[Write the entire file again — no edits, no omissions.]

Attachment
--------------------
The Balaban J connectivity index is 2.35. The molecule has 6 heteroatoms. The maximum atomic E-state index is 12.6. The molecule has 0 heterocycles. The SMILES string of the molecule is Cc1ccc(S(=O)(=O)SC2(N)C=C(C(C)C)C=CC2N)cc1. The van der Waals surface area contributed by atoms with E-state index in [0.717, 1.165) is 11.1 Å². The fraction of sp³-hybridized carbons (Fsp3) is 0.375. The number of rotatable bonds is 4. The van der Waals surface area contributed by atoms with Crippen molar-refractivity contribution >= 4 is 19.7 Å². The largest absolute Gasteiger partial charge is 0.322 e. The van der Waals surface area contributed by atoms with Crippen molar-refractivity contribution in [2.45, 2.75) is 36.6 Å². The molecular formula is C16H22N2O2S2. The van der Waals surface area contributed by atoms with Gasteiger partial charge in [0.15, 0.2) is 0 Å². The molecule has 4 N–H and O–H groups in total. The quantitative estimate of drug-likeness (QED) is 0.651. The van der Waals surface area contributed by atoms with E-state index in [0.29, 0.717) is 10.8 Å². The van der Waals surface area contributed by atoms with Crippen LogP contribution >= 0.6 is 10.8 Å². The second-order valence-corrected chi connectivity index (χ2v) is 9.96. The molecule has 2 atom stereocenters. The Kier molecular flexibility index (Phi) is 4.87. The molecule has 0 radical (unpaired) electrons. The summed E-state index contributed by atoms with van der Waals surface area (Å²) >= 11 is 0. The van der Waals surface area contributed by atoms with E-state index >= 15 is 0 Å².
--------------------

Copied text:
The Balaban J connectivity index is 2.35. The molecule has 6 heteroatoms. The maximum atomic E-state index is 12.6. The molecule has 0 heterocycles. The SMILES string of the molecule is Cc1ccc(S(=O)(=O)SC2(N)C=C(C(C)C)C=CC2N)cc1. The van der Waals surface area contributed by atoms with E-state index in [0.717, 1.165) is 11.1 Å². The fraction of sp³-hybridized carbons (Fsp3) is 0.375. The number of rotatable bonds is 4. The van der Waals surface area contributed by atoms with Crippen molar-refractivity contribution >= 4 is 19.7 Å². The largest absolute Gasteiger partial charge is 0.322 e. The van der Waals surface area contributed by atoms with Crippen molar-refractivity contribution in [2.45, 2.75) is 36.6 Å². The molecular formula is C16H22N2O2S2. The van der Waals surface area contributed by atoms with Gasteiger partial charge in [0.15, 0.2) is 0 Å². The molecule has 4 N–H and O–H groups in total. The quantitative estimate of drug-likeness (QED) is 0.651. The van der Waals surface area contributed by atoms with E-state index in [0.29, 0.717) is 10.8 Å². The van der Waals surface area contributed by atoms with Crippen LogP contribution >= 0.6 is 10.8 Å². The second-order valence-corrected chi connectivity index (χ2v) is 9.96. The molecule has 2 atom stereocenters. The Kier molecular flexibility index (Phi) is 4.87. The molecule has 0 radical (unpaired) electrons. The summed E-state index contributed by atoms with van der Waals surface area (Å²) >= 11 is 0. The van der Waals surface area contributed by atoms with E-state index >= 15 is 0 Å².